List<String> lis = new ArrayList<String>();
How do you sort a List? Note that Lists aren't inherently sorted but they do have an order?
You can use this static method from the Collections class:

Collections.sort(List l);

ALL items of list must implement an interface called Comparable OR you must use an overloaded method:

Collections.sort(List l, Comparator c);
ArrayList al = new ArrayList();

What prints?
[c, b, a]
[a, b, c]
What part of the collections framework allows you to sort arrays?
java.util.Arrays.sort(array of primitives or objects)

Note that ArrayList would NOT be sorted with this class because it's first a collection and only internally functions as an array. Use java.util.Collections.sort() to sort an ArrayList
Arrays.sort() and Collection.sort(), when not passed a Comparator, need Comparable objects to do their sorting. How does an object become Comparable?
Comparable objects must implement the Comparable interface

Thus, they must implement this method:
int compareTo(Object obj)

Required return values:
negative - less than obj
zero - equal to obj
postivie - greater than obj

Notice that these objects then need equals() overriden to give the correct conceptual results of equality

NOTE: W/ generics, if the implementation includes a generic type, then the implementation of the argument in the compareTo method goest from (Object obj) to the type declared by the generic.
What's the difference between Comparable and Comparator?
Comparable is implemented by an object so that object can say, "I have the power to compare myself to something." Notice that the object itself owns the comparing power.

Comparator is a shift of that comparing power to a third party. It stands outside the 2 things being compared, considers them, and returns a comparison result.

SO... if you pass a sort a Comparator then the group will be compared by that 3rd party, otherwise each object but own comparing power themselves by being Comparable.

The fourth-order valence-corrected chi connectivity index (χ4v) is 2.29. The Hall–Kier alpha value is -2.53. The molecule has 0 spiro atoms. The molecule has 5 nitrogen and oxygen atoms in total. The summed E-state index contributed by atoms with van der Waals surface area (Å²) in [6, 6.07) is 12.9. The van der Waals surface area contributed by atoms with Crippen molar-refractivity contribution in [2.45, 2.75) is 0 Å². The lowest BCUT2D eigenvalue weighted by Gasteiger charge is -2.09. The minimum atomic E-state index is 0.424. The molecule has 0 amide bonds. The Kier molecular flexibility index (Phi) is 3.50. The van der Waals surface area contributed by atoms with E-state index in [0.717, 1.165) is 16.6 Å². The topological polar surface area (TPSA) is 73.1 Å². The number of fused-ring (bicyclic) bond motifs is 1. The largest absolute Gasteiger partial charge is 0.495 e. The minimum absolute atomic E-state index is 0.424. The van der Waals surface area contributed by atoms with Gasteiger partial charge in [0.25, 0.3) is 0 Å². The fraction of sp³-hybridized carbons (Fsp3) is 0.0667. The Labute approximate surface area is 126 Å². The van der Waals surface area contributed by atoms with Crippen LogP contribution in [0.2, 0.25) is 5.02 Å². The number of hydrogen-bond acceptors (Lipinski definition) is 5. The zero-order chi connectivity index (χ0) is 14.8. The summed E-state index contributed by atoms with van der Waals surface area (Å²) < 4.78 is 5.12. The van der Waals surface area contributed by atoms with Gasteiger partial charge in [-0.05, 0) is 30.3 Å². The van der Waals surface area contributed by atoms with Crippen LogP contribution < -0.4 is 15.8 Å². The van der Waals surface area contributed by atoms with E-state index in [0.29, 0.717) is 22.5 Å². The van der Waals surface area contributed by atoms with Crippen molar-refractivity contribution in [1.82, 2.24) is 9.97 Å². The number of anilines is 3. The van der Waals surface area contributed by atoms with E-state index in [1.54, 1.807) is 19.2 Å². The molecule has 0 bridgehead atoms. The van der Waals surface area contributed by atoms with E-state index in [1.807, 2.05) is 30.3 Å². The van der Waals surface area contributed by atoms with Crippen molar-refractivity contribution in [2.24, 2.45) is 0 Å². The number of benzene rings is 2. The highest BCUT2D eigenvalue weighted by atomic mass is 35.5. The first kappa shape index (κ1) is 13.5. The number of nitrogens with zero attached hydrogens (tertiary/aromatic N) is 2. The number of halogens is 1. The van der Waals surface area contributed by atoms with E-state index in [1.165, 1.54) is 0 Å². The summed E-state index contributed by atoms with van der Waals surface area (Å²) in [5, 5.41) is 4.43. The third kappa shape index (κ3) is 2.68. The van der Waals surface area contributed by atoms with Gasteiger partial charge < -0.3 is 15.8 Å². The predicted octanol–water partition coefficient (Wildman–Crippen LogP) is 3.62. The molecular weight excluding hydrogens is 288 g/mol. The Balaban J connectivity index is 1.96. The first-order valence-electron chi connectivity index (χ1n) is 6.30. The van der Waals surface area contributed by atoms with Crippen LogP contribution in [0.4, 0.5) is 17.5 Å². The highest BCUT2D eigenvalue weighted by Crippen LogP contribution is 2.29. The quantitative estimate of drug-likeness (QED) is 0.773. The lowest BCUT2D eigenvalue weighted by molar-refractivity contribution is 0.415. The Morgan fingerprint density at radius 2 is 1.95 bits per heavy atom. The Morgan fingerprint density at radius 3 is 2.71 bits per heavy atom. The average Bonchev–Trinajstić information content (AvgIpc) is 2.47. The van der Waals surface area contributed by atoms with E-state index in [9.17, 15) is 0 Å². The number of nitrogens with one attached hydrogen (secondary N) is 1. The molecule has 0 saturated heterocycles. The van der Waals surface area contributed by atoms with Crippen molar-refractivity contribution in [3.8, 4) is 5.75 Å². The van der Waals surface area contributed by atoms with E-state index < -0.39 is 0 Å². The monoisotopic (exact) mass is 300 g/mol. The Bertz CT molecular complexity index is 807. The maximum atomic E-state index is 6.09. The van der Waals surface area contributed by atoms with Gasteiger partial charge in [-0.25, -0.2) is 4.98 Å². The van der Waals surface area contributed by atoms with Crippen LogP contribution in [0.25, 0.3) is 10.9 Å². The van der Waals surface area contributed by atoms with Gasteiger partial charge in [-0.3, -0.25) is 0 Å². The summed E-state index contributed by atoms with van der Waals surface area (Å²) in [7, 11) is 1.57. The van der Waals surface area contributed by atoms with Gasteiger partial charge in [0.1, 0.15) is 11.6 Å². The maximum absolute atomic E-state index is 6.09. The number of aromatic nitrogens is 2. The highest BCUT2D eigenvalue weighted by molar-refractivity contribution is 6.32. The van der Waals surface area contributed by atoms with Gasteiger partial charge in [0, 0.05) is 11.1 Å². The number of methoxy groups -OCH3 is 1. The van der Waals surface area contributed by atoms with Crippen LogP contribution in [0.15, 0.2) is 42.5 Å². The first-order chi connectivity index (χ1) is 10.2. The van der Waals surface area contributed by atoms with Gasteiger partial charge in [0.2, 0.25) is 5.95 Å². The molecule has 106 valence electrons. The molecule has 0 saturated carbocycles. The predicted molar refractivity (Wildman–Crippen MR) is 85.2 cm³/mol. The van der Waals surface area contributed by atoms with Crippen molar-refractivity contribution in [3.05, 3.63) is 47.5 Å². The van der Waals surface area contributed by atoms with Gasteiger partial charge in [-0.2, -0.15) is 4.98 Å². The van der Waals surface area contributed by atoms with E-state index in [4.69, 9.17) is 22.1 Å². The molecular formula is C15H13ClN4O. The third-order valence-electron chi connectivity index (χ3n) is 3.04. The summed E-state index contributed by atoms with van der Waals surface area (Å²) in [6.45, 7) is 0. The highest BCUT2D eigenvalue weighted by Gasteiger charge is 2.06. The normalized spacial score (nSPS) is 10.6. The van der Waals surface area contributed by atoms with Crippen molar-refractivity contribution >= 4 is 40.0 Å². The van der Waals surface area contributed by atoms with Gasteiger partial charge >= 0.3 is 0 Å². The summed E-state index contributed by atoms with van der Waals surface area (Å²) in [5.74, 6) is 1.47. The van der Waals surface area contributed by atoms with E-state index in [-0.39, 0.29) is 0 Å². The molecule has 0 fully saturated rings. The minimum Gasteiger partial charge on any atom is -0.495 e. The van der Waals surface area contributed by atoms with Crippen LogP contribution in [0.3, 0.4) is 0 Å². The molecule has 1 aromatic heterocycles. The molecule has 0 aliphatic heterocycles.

class C extends Comparator<String> {
int compare(String s1, String s2) {
return s1.compareTo(s2);

What's wrong with this code?
1) Comparator is an interface not a class. It should be implemented rather than extended.

2) All interface methods are inherently public. When you implement an interface method you must put the public modifier on or the compiler complains your attempt to implment a weaker form of the method.
When using the java.util.Arrays.sort() method to sort an array of primitives, can you use a Comparator?
No. An overloaded version of the sort() method includes an option for a Compartor only when the array is an Object[] array.

Arrays of primitives are ALWAYS sorted by their natural order.
What are the qualities of searching as implmented in Collections and Arrays?
performed using binarySearch() method

found item returns int index

unfound item returns int index of where item would be inserted. This index will be increased by 1 and negated to indicate that it did not find the element.
(i.e. if item would be inserted at index=0, return would be -1)

collection/array must be sorted before being searched(the results will be unpredictable otherwise)

if sorted in natural order must be searched in natural order (must not send Compator obj that sorts in other way)

if sorted using a Comparator, must be searched using the same Comparator.
How do you convert Lists to arrays and arrays to lists?
List has a toArray() method (as does Set).
NOTE: toArray has 2 flavors. Either return an array or populate an array you send as an argument.

NOTE: after call to asLlist(), changes to either the array or the new List will cause change in the other... they are now joined at the hip. We say that the List is "backed" by the original array
Though iterators still exist, what has taken its place in most iteration jobs?
The new, Java 5 for loop (Type obj : group to iterate through)
Name 2 important methods of an Iterator?
What is an iterator and how might you get one associated with a List you want to walk through?
An iterator is a walkthrough object associated witha specific collection. To get one out of a list:

Iterator it = listObject.iterator();

NOTE: As with most collections it works with Objects unless declared differently with generics

Iterator<Dog> it = listOfDogs.iterator();
(assumes listOfDogs is a List<Dog> )
If you're making a TreeSet what has got to be true of it's elements.
Where there is a sort going on, the items better be Comparable or a Comparator better be sent to the sort.
If you're using Maps, what should be true of its keys?
They should have overridden equals() and hashCode().